Let beer be for those who are perishing,wine for those who are in anguish!Let them drink and forget their povertyand remember their misery no more.--- Proverbs 31:6-7
So I was allowed to escape my darling baby son to run some errands and noticed a new liquor store where an old liquor store sat at S and 7th St NW. It is a different liquor store in that the corner doesn’t reek of fake pot and there isn’t a crowd of purposeless Black men hanging out in front. The inside probably is different too. I wouldn’t know as the old store “Log Cabin Liquors” was impossible to see into. The new store. Looks very nice from the outside.
Unfortunately in the history of the neighborhood, liquor stores were bad news. For those who didn’t know, for about 2/3rds of the 20th Century chunks of Shaw was a slum or downtrodden neighborhood. In the map above liquor stores were in the brown and they dotted the neighborhood. You will find a lot of liquor stores in downtrodden neighborhoods, with unsavory characters hanging about. When I moved into my neck of Shaw, it was natural to fight the renewal license of liquor stores because they were problems. They didn’t reflect where some neighbors hoped to progress. Those places sold wino liquors (Mad Dog, 40 ozs, etc) and sometimes other things adding to the drug trade. They catered to the poor who were trying to drown their sorrows in cheap booze.
Alcoholism isn’t helpful, and doesn’t raise anyone up. I would go all Carrie Nation, if I didn’t enjoy the stuff, as I’ve experienced the destruction of alcoholism in my family. When residents and church representatives challenged the ABRA license, the destructive nature of alcoholism was brought forth because we saw the evidence of it littered in our treeboxes and passed out in our parks.
Yes, the new ‘good’ shiny liquor stores are a reflection of gentrification, but they aren’t making money off of panhandlers and seniors cashing in their social security checks to self-medicate themselves into a stupor. The bars and liquor stores are not like some college town places helping patrons to get drunk fast and cheap. Drinks are stupid expensive, and at some places carefully crafted so you don’t gulp them down, but rather savor the notes and whatever. As a resident I like these bars and liquor stores that cater to a more responsible (and yes moneyed) crowd. Parks are more fun when there aren’t smashed liquor bottle glass sticking out every few feet.
Somewhere in this town is a drink that uses spruce, like in the tree, where can I find that?
The thing I like about primary sources in history is that it occasionally reminds us of the things forgotten. We know of Emmet Till, the Birmingham Sunday school children, Medgar Evers, and Malcolm X, however those other people require Googling. Yet, the people who this flyer/poster was aimed at knew who was Col. Lemuel Penn.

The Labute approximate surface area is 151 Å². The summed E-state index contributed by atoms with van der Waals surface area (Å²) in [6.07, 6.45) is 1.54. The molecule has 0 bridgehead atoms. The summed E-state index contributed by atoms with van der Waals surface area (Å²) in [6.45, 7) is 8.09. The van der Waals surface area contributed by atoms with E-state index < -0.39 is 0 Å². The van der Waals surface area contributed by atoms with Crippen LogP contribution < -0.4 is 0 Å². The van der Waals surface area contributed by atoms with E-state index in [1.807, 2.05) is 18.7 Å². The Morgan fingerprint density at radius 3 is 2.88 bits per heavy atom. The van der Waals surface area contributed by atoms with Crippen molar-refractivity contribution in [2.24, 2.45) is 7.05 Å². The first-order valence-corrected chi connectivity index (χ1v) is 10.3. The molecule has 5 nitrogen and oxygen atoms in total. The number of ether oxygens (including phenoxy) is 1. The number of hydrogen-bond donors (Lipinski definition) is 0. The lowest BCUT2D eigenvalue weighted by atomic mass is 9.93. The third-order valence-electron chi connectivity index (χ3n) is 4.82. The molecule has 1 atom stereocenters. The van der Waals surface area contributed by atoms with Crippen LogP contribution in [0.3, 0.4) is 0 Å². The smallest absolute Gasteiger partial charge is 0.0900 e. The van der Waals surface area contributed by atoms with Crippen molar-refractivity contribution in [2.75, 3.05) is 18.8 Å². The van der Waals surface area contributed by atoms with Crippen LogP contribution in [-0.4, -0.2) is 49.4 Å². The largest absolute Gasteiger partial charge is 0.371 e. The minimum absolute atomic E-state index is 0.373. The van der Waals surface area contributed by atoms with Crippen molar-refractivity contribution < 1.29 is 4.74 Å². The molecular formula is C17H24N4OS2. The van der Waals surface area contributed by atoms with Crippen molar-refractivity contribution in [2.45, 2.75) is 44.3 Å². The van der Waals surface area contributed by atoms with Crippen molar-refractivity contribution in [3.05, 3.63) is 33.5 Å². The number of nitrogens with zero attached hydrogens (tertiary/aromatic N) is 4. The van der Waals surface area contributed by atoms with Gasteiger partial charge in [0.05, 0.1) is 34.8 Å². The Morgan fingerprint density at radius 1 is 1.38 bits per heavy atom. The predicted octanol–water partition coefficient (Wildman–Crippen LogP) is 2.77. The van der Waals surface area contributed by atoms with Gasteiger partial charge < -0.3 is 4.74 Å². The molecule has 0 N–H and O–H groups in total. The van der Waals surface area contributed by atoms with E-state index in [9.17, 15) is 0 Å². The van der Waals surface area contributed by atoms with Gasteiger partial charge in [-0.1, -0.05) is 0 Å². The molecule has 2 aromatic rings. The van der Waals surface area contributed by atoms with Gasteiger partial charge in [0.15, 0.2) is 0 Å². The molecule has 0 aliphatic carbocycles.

I don’t want to add too much to this, except to say that neighborhoods like Shaw were in real danger of being destroyed by freeways/ highways. Read the poster and tell me what you think in the comments.
I watched the most recent Jane Jacobs documentary ‘Citizen Jane’, which then led to listening to podcasts about Jane Jacobs and Robert Moses. If you are not familiar with the story, Robert Moses was a very powerful man in the early 20th century who was very good at tearing down structures (slum clearance it was called) to build parks and parkways. However, another word for parkway could be highway. Jane Jacobs was the journalist/ author/ activist who stopped him from building a road or highway through her Greenwich Village neighborhood in the 1960s.
Highways, were the big thing after World War II. Prior to the war cities were big on slum clearance. Slums, according to one definition, were places where there wasn’t a lot of indoor plumbing. But most seem to define it as where poor people live in poor conditions. You mix the slum clearance with the highway funds and you have lots of plans to destroy neighborhoods.
There was a plan to extend I-395 past New York Avenue NW, where it currently terminates. The above map from 1957 shows this. There are a few landmarks to help you figure out where Truxton Circle is in all this, such as the Capitol, Union Station, Logan Circle and Mt. Vernon Square. Where you see the #10 is a white mass of something, that is a proposed expressway that was to connect I-395 to an inner loop. To create this roadway tons of housing in what is now Truxton Circle would have to be destroyed. Actually, if this were to have gone through there would not have been a Truxton Circle neighborhood.
So what happened to keep this from happening? The sixties. There was a change in the 1960s where people pushed back against the government, and this was a government plan. The culture of the Civil Rights movement played a major part in this, and that is another post for another time.